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Stuart Scott, on Life and Death

Stuart Scott, on Life and Death

Recently, Stuart Scott, an ESPN sports anchor died of stomach cancer. In reading tributes to him, several quotations were mentioned from his speech at the 2014 ESPY Awards: 

"I have one more necessity ― it's really two," he said, referring to his daughters. "The best thing I have ever done, the best thing I will ever do, is be a dad .... It's true."

"Don't give up. Don't ever give up."

"When you die, that does not mean you lose to cancer. You beat cancer by how you live, why you live and the manner in which you live."

 

Opportunity to Grow

When my mother, Stasy Heile, entered Midwest CareCenter's hospice suite at Northwest Community Hospital in Arlington Heights, I was certain she was near the end. Mom had experienced a hemorrhage in her brain and was in an unresponsive state. My five siblings and I stood vigil with her 24/7 and I was probably there the most, so I got to see the hospice unit in action and I was blown away. The empathy, care and compassion – we were just overwhelmed with love from these people who had never met us.

A Brighter Holiday Season Because of You

A Brighter Holiday Season Because of You

Midwest CareCenter spearheaded two collection drives for those in need this holiday season and the response has been overwhelming. All week there has been a steady stream of volunteers, staff and friends coming in with their donations. They are coming to the aid of one of our patients whose family needed extra support over the holidays. The patient, a 21-year old mother of two children, died in our hospice this week.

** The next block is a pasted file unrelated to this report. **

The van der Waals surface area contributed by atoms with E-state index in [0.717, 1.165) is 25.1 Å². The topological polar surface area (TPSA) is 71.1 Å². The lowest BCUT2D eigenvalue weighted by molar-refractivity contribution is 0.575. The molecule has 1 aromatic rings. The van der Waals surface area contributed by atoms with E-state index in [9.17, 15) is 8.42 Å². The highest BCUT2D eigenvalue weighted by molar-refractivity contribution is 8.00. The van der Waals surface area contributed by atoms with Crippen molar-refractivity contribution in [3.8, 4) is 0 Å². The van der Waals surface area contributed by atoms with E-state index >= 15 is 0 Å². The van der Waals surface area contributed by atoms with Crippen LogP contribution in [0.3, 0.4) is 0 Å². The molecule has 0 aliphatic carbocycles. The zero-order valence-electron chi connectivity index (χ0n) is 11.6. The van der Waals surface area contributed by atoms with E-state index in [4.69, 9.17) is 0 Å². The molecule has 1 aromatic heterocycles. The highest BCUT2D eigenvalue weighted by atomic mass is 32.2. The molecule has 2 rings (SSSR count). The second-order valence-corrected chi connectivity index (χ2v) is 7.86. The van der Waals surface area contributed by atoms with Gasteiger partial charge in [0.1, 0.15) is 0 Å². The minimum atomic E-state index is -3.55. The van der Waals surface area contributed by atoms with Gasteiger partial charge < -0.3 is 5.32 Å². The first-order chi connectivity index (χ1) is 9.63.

Dying with Dignity

Dying with Dignity

The concept of dying with dignity is frequently in the news. The latest has been Brittany Maynard's wish to end her life. Brittany had the same brain tumor as my husband, Tom – a glioblastoma.

I understand Brittany's decision. The end game with this type of cancer is not pretty. Our family, however, took a different approach.

Tom's tumor presented itself in his spine. In the beginning, Tom had difficulty walking but the tumor quickly progressed, leaving him paralyzed in a matter of months. If you knew Tom, being immobile was not his style. He was that dad who played catch with our son and daughter and all the neighborhood kids. In the nicer months of the year, he had a regular, weekly tee time at a local golf course and tried to sneak in a couple of extra rounds of golf every week, too. He traveled with his job and we took some exceptional vacations. After living and caring for someone who is paralyzed, I have incredible empathy towards people who are confined to wheelchairs – it is not easy. But it would have been impossible if one of our neighbors hadn't made coming over every day to help me with Tom part of his daily routine.

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